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Your go-to lunch is a sandwich
Even the healthiest sammies tend to be packed with sodium. A recent USDA study discovered that the sodium content in the typical sandwich can chew up 20% of your sodium allowance, says Janet Brill, PhD, RD, a Philadelphia-area nutritionist and author of Blood Pressure Down. And a 2012 CDC study listed the top sodium-loaded foods, many of which were sandwich staples. “Bread and rolls ranked as the number-one source of sodium in the typical American diet, and deli meat was number two, with cheese not far behind,” says Brill. The CDC recommends keeping sodium intake under 2,300 mg, and you can stay within that number and prevent sodium-induced bloat by alternating your sandwich habit with other foods or forgoing the bread and wrapping it a crisp piece of romaine lettuce.
You consume your kale raw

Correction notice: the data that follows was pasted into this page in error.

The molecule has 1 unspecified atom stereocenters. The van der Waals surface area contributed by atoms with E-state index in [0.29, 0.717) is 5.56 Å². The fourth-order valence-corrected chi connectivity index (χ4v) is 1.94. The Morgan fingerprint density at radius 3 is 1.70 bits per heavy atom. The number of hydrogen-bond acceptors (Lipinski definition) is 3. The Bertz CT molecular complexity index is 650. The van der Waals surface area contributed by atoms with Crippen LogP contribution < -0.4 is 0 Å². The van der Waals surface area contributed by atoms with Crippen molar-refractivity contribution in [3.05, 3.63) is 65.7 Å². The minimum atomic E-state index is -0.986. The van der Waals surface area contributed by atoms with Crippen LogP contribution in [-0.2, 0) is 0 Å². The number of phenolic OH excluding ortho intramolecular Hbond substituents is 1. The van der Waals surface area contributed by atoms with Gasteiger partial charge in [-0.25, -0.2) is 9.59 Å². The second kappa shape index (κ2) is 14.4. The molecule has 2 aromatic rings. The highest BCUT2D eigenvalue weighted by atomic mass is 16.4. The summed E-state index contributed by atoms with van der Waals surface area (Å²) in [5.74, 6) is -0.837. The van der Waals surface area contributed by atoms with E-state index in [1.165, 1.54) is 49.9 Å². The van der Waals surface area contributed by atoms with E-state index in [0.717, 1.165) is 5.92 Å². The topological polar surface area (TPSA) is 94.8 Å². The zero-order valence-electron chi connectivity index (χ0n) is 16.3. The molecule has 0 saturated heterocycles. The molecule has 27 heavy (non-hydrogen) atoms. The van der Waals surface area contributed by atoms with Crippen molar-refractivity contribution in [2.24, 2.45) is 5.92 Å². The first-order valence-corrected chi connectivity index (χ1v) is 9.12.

Packed with essential vitamins, kale has a well-deserved reputation as a trendy salad superstar. Thing is, this cruciferous vegetable contains so much hard-to-break-down fiber and an indigestible sugar called raffinose that consuming it raw in a smoothie or salad may bring on gas and puffiness, says Middleberg. Kale is not the only veggie offender; other cruciferous greens like Brussels sprouts and broccoli have the same effect. “Cut down on the bloating by eating less kale and cooking the kale you do eat by steaming or roasting it,” suggests Middleberg. You still get the nutrients, but cooking helps soften the fiber and shrink the volume of kale you consume, so it doesn’t take up so much gut-busting room in your small intestines.
You eat lots of packaged foods